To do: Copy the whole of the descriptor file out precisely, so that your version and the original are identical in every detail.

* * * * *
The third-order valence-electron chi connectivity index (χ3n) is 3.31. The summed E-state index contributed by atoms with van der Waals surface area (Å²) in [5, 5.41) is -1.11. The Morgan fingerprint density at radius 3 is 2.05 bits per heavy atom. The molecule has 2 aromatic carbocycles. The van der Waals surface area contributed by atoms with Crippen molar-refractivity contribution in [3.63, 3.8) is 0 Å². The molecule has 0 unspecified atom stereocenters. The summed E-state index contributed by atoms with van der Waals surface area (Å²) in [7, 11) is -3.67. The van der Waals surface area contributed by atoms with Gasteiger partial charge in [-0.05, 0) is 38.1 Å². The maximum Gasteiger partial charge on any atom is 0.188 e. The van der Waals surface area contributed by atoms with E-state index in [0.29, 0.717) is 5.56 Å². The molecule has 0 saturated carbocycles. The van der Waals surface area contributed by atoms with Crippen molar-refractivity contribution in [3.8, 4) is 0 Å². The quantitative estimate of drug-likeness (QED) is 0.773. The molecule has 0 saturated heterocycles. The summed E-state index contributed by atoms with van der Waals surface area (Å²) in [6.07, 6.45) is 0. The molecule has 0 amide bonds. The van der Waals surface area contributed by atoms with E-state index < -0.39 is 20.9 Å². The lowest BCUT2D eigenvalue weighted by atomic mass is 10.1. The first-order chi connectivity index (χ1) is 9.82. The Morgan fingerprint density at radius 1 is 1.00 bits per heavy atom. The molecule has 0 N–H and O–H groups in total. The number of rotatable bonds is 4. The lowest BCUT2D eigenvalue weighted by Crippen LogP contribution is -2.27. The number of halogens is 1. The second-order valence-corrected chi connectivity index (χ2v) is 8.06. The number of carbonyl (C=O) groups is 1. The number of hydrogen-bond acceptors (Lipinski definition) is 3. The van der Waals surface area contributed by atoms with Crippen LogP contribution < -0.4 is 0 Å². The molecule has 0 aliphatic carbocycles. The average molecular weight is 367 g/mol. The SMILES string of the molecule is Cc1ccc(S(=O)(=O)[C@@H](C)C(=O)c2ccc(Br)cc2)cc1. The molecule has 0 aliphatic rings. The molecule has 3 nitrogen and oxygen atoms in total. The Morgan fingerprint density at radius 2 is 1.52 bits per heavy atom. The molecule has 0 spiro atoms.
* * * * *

The third-order valence-electron chi connectivity index (χ3n) is 3.31. The summed E-state index contributed by atoms with van der Waals surface area (Å²) in [5, 5.41) is -1.11. The Morgan fingerprint density at radius 3 is 2.05 bits per heavy atom. The molecule has 2 aromatic carbocycles. The van der Waals surface area contributed by atoms with Crippen molar-refractivity contribution in [3.63, 3.8) is 0 Å². The molecule has 0 unspecified atom stereocenters. The summed E-state index contributed by atoms with van der Waals surface area (Å²) in [7, 11) is -3.67. The van der Waals surface area contributed by atoms with Gasteiger partial charge in [-0.05, 0) is 38.1 Å². The maximum Gasteiger partial charge on any atom is 0.188 e. The van der Waals surface area contributed by atoms with E-state index in [0.29, 0.717) is 5.56 Å². The molecule has 0 saturated carbocycles. The van der Waals surface area contributed by atoms with Crippen molar-refractivity contribution in [3.8, 4) is 0 Å². The quantitative estimate of drug-likeness (QED) is 0.773. The molecule has 0 saturated heterocycles. The summed E-state index contributed by atoms with van der Waals surface area (Å²) in [6.07, 6.45) is 0. The molecule has 0 amide bonds. The van der Waals surface area contributed by atoms with E-state index < -0.39 is 20.9 Å². The lowest BCUT2D eigenvalue weighted by atomic mass is 10.1. The first-order chi connectivity index (χ1) is 9.82. The Morgan fingerprint density at radius 1 is 1.00 bits per heavy atom. The molecule has 0 N–H and O–H groups in total. The number of rotatable bonds is 4. The lowest BCUT2D eigenvalue weighted by Crippen LogP contribution is -2.27. The number of halogens is 1. The second-order valence-corrected chi connectivity index (χ2v) is 8.06. The number of carbonyl (C=O) groups is 1. The number of hydrogen-bond acceptors (Lipinski definition) is 3. The van der Waals surface area contributed by atoms with Crippen LogP contribution < -0.4 is 0 Å². The molecule has 0 aliphatic carbocycles. The average molecular weight is 367 g/mol. The SMILES string of the molecule is Cc1ccc(S(=O)(=O)[C@@H](C)C(=O)c2ccc(Br)cc2)cc1. The molecule has 0 aliphatic rings. The molecule has 3 nitrogen and oxygen atoms in total. The Morgan fingerprint density at radius 2 is 1.52 bits per heavy atom. The molecule has 0 spiro atoms.